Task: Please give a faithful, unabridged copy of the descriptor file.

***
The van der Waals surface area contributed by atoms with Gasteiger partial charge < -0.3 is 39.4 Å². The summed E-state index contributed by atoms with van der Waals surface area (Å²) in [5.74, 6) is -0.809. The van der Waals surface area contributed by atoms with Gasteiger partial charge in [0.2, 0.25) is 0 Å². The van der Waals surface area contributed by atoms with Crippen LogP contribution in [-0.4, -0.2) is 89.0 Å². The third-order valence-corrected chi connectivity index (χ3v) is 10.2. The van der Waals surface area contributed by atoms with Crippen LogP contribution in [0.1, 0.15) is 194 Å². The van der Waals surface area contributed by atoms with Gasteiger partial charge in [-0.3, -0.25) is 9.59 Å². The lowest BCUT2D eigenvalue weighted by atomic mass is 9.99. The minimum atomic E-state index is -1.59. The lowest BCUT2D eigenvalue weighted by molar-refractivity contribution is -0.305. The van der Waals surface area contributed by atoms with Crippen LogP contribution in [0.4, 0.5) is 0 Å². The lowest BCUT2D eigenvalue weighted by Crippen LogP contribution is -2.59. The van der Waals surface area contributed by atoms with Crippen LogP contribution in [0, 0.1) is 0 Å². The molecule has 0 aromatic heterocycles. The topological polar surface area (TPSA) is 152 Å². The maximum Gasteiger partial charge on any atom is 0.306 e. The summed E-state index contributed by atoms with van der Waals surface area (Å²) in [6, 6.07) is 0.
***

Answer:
The van der Waals surface area contributed by atoms with Gasteiger partial charge < -0.3 is 39.4 Å². The summed E-state index contributed by atoms with van der Waals surface area (Å²) in [5.74, 6) is -0.809. The van der Waals surface area contributed by atoms with Gasteiger partial charge in [0.2, 0.25) is 0 Å². The van der Waals surface area contributed by atoms with Crippen LogP contribution in [-0.4, -0.2) is 89.0 Å². The third-order valence-corrected chi connectivity index (χ3v) is 10.2. The van der Waals surface area contributed by atoms with Crippen LogP contribution in [0.1, 0.15) is 194 Å². The van der Waals surface area contributed by atoms with Gasteiger partial charge in [-0.3, -0.25) is 9.59 Å². The lowest BCUT2D eigenvalue weighted by atomic mass is 9.99. The minimum atomic E-state index is -1.59. The lowest BCUT2D eigenvalue weighted by molar-refractivity contribution is -0.305. The van der Waals surface area contributed by atoms with Crippen LogP contribution in [0.4, 0.5) is 0 Å². The lowest BCUT2D eigenvalue weighted by Crippen LogP contribution is -2.59. The van der Waals surface area contributed by atoms with Crippen LogP contribution in [0, 0.1) is 0 Å². The molecule has 0 aromatic heterocycles. The topological polar surface area (TPSA) is 152 Å². The maximum Gasteiger partial charge on any atom is 0.306 e. The summed E-state index contributed by atoms with van der Waals surface area (Å²) in [6, 6.07) is 0.